According to the source, there are few activists who deal with sign language. It is a big challenge to be an activist because “activists are seen as individuals who police, bring problems and barriers to the work of others. But being an activist is about giving of yourself to others without looking at monetary return.”

Another challenge she pointed out has to do with the limitations they face when it comes to publicizing campaigns, as activists are not seen as influencers of policies or norms that bring about changes and improvements in society.

“The lack of humanization is so serious that today we look at health services without confidence, even worse because the dissemination of the Charter of Rights and Duties of the Patient is very scarce [it is not disseminated]”, she said.

On the other hand, she said that during her work as a health activist, she had the opportunity to mobilize and raise awareness among the communities on various issues, as well as among health providers themselves.

“I found that people are very interested in understanding issues related to law and regulations, but they don’t have access to them. So, I did the community mobilization work and also capacitated community leaders, focal points in the villages for information dissemination. I also trained the health providers themselves”, she said.

The community health workers raised several challenges regarding humanization, with most of them complaining about the way nurses treat them, as well as the misleading explanations about how to take the medication.

Community Engagement

For the social activist, her work contributes to communities having the courage to fight for their purposes and rights with regard to access to health services.

“The health authorities are already open space for these communities to contribute, through the creation of the co-management and humanization committees. This, for me, impacts because I feel that the community, the provider and the system are connected, there is a very quick response. It is not enough just to disseminate the rights, it is important that the community itself is aware of such rights, so that it can exercise its citizenship without any barrier and without fear of any reprisal”, she stressed.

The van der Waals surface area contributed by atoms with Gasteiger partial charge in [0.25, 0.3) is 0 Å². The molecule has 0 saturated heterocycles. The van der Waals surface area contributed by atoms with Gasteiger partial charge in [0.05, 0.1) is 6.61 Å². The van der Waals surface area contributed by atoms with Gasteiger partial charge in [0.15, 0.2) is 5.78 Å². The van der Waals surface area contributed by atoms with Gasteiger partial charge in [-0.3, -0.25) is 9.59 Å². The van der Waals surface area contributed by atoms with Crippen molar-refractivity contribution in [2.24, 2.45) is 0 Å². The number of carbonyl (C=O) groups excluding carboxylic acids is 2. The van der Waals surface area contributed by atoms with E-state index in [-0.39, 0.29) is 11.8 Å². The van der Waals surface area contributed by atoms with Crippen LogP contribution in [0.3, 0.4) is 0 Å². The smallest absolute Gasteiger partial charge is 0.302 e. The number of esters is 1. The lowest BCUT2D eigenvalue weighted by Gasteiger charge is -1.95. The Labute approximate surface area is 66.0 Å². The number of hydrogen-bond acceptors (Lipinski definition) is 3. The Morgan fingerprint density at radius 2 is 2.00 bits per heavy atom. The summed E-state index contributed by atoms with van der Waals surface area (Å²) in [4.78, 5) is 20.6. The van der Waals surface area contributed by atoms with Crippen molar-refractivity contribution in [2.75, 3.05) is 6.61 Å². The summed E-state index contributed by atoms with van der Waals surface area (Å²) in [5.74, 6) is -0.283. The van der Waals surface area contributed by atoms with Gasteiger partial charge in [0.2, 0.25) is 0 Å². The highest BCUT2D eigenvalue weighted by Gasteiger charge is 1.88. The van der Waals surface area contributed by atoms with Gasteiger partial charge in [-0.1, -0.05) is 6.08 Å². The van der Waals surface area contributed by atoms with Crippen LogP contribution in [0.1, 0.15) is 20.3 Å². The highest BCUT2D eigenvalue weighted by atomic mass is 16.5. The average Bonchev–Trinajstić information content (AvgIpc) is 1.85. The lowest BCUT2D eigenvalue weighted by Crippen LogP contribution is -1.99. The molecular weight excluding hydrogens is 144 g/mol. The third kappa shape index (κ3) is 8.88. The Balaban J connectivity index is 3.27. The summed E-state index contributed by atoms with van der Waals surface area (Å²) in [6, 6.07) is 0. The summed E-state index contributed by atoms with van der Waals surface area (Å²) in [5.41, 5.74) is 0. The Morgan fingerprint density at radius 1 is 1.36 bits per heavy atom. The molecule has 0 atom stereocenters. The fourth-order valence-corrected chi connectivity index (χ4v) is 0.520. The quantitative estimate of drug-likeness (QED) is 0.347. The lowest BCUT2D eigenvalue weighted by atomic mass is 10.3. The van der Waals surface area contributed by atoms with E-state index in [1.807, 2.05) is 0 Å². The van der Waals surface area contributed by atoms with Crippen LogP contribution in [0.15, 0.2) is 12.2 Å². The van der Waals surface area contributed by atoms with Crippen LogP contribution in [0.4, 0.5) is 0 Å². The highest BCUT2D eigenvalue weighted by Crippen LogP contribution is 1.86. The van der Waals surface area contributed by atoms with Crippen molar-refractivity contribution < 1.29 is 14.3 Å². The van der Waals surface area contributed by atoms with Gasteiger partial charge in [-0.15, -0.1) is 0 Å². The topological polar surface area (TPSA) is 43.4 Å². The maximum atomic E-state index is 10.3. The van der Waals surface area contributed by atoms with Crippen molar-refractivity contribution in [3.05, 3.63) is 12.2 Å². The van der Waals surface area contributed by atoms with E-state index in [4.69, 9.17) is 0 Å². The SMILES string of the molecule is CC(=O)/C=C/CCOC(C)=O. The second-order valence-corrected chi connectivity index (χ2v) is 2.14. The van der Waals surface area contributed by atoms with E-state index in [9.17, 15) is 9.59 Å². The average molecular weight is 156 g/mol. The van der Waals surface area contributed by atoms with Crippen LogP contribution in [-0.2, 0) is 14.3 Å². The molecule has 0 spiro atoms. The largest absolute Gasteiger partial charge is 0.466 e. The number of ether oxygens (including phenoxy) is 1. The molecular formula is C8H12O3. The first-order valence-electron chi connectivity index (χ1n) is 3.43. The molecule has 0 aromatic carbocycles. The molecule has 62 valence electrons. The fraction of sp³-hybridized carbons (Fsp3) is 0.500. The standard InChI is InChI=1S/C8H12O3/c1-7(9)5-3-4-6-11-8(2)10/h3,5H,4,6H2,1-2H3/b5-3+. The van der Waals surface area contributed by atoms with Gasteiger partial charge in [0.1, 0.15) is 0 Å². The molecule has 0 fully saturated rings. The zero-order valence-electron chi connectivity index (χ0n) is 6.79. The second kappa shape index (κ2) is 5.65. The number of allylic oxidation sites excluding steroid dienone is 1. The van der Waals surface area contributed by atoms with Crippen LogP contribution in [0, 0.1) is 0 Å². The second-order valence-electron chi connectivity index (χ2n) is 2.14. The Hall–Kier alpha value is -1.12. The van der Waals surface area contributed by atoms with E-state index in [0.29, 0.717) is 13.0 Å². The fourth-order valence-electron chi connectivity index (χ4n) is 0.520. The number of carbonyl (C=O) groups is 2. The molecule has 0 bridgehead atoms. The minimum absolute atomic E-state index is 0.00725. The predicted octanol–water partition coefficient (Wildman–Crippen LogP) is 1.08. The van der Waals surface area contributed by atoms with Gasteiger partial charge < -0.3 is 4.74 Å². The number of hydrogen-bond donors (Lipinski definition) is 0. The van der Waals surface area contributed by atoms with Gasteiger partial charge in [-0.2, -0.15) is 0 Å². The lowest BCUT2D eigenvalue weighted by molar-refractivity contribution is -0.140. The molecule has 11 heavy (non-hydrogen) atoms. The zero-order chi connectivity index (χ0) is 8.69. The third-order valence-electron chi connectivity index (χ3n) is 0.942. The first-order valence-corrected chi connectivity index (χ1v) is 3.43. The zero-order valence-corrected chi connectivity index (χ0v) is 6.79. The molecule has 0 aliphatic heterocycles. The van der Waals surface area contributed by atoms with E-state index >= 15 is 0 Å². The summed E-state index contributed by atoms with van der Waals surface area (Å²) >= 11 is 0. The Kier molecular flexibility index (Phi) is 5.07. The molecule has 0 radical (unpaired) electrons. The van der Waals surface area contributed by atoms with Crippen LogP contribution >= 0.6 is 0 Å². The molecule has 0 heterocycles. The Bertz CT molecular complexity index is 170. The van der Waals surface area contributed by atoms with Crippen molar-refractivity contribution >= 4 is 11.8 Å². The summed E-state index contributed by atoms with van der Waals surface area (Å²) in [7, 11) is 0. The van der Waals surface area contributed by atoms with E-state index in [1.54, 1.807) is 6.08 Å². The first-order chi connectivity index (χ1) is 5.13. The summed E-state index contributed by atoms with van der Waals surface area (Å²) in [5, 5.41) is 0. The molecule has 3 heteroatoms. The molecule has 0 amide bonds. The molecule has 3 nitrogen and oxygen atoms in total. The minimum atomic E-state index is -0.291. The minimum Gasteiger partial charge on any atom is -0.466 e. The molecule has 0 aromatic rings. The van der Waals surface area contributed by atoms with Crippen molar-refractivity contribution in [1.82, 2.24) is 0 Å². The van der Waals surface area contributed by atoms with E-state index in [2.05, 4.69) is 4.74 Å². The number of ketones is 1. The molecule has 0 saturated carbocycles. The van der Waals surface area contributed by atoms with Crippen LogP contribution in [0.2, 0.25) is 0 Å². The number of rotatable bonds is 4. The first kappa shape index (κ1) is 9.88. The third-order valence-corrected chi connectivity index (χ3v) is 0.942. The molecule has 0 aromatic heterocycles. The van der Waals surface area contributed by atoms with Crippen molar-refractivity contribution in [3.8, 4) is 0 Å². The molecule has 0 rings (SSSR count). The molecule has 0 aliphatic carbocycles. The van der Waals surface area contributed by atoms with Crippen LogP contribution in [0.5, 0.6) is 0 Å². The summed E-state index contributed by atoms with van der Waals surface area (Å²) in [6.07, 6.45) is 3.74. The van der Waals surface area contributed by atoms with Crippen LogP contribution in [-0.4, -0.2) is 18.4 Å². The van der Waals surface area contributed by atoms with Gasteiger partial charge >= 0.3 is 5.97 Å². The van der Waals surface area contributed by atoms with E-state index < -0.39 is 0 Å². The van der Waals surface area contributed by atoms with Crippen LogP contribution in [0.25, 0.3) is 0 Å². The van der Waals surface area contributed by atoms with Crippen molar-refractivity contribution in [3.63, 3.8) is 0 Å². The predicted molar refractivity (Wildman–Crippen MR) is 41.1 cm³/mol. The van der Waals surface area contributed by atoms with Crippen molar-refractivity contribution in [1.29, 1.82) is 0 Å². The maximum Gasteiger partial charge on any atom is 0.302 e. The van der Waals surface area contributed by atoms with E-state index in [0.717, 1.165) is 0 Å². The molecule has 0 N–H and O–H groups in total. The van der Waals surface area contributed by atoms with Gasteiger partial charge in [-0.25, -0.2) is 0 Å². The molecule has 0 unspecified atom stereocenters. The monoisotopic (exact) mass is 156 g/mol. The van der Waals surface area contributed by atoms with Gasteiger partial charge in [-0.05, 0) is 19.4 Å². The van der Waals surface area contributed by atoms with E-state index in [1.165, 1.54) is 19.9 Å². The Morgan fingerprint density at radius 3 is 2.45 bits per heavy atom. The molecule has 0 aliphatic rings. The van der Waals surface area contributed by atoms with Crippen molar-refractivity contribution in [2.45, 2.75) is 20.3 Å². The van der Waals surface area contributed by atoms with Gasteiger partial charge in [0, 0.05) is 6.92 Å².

In Nilza’s opinion, engagement is the fruit of a collaboration between the community, providers and the health system. She believes that when these members are connected, much is discussed together and overcome.

To this end, she says it is necessary to strive for the community to take ownership of the health system, as well as the health services, to know that it has a voice, and that it can support in some activities in the health facilities.

“The communities, in certain areas, are responsible for building toilets and providing water. I want to believe that if they collaborate it is because they have explanations about how things work. If we don’t take ownership of the problems, we will simply say that it’s their problem”, he said.

Nilza Massitela is currently a social activist for health at Saber Nascer, a movement whose main objective is to eradicate violence against women in maternity hospitals.